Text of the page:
Grayson Perry: Playing to The Gallery: 20313: Democracy has bad taste
Grayson Perry, addressing the audience, talks about a variety of different ideas surrounding what is art, and how do we decide if art is good.
He talks about how contemporary art is now seen as mainstream art and how it isn’t just limited these days to an art gallery, it can be found, amongst other places in parks, town centres and even roundabouts. Anyone these days can enjoy art and it is not just limited to a select group of people.
However he brings up the questions. How can we decide if art is good? Who decides and, does it matter?
Art can be judged in a number of ways, this includes its market value, popularity, its historical significance or its aesthetics.
He talks about how there is often a conflict between what is popular and what is good quality. Artists, whose work is popular, may not be seen as good quality art by art experts and other artists.
It is difficult to judge art based on beauty alone, how do we decide beauty? It is a social construct and often determined differently by different people.
Art can also be seen as an investment, and can sometimes be purchased by the rich as a commodity, much like they would buy a yacht or a fast car. Art can go up and down with market values as popularity and fashions change.
In some galleries, art is priced by size, with big pictures being sold for more. But does bigger necessarily mean the art is of better quality?
Who decides how art is valued and what makes good art? This is decided by a number of different groups of people.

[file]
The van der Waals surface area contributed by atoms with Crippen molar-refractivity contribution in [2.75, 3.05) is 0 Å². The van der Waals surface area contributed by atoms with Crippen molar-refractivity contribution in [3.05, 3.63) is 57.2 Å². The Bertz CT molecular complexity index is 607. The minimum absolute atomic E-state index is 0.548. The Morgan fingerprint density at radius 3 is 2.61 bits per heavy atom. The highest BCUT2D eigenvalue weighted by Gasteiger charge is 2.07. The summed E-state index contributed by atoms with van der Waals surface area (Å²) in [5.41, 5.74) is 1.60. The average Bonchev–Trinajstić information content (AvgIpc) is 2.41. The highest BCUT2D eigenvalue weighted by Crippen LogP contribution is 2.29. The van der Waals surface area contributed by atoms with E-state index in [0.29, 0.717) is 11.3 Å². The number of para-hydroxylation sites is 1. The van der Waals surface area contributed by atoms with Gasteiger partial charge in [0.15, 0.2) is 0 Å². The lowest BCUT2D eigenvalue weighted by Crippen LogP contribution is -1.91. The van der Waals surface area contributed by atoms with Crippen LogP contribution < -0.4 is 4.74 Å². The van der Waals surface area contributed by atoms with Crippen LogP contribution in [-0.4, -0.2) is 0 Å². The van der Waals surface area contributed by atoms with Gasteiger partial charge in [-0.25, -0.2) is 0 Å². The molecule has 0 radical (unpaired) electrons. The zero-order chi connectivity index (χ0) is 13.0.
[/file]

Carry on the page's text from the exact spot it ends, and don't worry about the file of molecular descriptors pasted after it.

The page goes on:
Peers – Serious Critics – Dealers – Collectors and The Public.
Artists popular with the public, increase visitor numbers in art shows which ultimately brings more money for the gallery.
Gallery curators are important in bringing art to the public and work is sometimes described as being “of museum quality” it is important for works to end in a gallery as this gets the art work sold.
Ultimately in general terms, art is good if enough of the right people think that is the case.
He finishes his speech with a reminder that you do not have
to like it all!
Listening to Grayson Perry I agreed with many of the points he was making.
There are often times I find myself in a gallery and wonder why something is in there, or think how I really do not like a particular style or find it particularly ugly looking. However there must be enough people, other than me to think something is good otherwise it would not be on the wall. This reiterates the point of how art cannot be judged on beauty alone, as beauty is different to everyone.
I remember buying some art with the money I was given for my 30th birthday. I chose some work by a hobby artist which I found on Etsy and when it arrived I took it to be framed at a gallery. The gallery owner commented on the colours being off in the sky on the one piece. I did not comment and remember thinking to myself that the orange glow in the sky was one of my favourite parts!
I think that art is very personal, and I think it is difficult to pick out art as a gift for someone else unless you know that person very well.